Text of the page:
These points are worth considering; cause for alarm, however, is premature. There need not be one iota of Big Brotherism in the process. Licensing procedures don’t have to be designed so as to exclude anyone. Racism, favoritism, or any other “ism” need not gain any foothold here. No one plays God and decides who has children and who doesn’t. Rather, licensing, as argued here, would be available to anyone who applies. It could be as simple as registering to vote and the costs would be minimal if piggybacked on to an agency that already administers licenses.

Considering that many people will not seek to obtain the license, and that licensing itself will not be denied to anyone, why bother to have it at all? I’m glad you raised the question.

Six Reasons

1. Greater Lead Time
We are a nation where too many babies are born out of wedlock. Among African Americans, the figure is nearly 70%; among Native Americans, above 55%; among Hispanics, 52%; and among whites, 28%. In recent decades, we’ve witnessed dramatic increases in the numbers of teenage pregnancies, single mothers, abandoned or abused children, and even children murdered by their own parents.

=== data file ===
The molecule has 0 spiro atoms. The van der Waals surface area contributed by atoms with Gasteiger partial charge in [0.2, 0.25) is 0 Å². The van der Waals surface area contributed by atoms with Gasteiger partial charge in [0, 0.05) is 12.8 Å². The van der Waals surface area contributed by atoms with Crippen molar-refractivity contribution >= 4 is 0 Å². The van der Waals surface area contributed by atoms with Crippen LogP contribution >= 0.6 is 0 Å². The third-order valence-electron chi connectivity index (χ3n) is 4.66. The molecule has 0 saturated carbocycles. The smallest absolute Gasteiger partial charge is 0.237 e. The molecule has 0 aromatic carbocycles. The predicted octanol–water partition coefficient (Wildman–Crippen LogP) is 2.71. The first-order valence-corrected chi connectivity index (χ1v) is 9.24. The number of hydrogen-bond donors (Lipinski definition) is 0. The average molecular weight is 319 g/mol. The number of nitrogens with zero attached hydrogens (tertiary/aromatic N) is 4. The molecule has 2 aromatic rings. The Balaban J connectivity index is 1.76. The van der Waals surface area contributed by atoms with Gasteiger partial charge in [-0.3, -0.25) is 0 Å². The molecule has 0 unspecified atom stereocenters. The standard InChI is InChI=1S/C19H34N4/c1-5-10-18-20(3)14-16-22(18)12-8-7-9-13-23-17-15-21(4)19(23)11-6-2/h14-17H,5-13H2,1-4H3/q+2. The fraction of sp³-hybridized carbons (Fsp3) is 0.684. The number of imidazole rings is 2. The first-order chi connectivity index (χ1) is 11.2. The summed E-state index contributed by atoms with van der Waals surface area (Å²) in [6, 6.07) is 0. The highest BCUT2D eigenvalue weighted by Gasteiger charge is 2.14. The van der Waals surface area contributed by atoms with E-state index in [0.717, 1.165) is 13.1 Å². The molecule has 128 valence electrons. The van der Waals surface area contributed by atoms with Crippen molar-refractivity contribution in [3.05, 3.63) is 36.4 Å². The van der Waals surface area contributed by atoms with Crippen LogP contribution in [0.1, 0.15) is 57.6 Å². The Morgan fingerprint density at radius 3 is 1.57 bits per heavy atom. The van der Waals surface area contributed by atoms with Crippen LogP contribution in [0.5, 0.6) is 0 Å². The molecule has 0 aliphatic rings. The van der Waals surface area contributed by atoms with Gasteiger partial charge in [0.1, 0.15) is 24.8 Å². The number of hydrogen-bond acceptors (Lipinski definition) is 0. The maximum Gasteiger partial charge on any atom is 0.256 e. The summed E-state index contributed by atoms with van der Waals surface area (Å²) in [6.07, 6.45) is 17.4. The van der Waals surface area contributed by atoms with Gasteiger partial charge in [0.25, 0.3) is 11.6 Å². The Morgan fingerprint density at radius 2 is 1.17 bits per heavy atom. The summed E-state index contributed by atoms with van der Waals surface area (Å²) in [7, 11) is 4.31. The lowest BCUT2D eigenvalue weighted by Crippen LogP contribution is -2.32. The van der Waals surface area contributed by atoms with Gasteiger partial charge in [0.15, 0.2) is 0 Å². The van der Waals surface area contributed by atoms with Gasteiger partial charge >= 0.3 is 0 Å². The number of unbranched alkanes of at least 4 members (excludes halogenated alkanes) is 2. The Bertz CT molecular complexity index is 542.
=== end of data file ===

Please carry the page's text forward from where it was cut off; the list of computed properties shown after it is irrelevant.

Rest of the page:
Will licensing childbirth save even one child? Easily.

With the nine month average term of pregnancy, and nearly every mother able to determine if she’s pregnant at least seven months before term, the licensing process has a seven month lead time. Thus, each state or local jurisdiction’s social support and family services, as well as other community services, would have a greater capacity for population planning and dispensing of care, counseling, and other services. Pediatrics divisions of hospitals could plan more soundly to meet the needs of the surrounding community. So, too, could those who dispense critical services, such as birthing classes, educational videos, and counseling.

In short, licensing would increase the probability that more newborns have happy, successful early childhoods.

2. Restoring Sanctity to Birth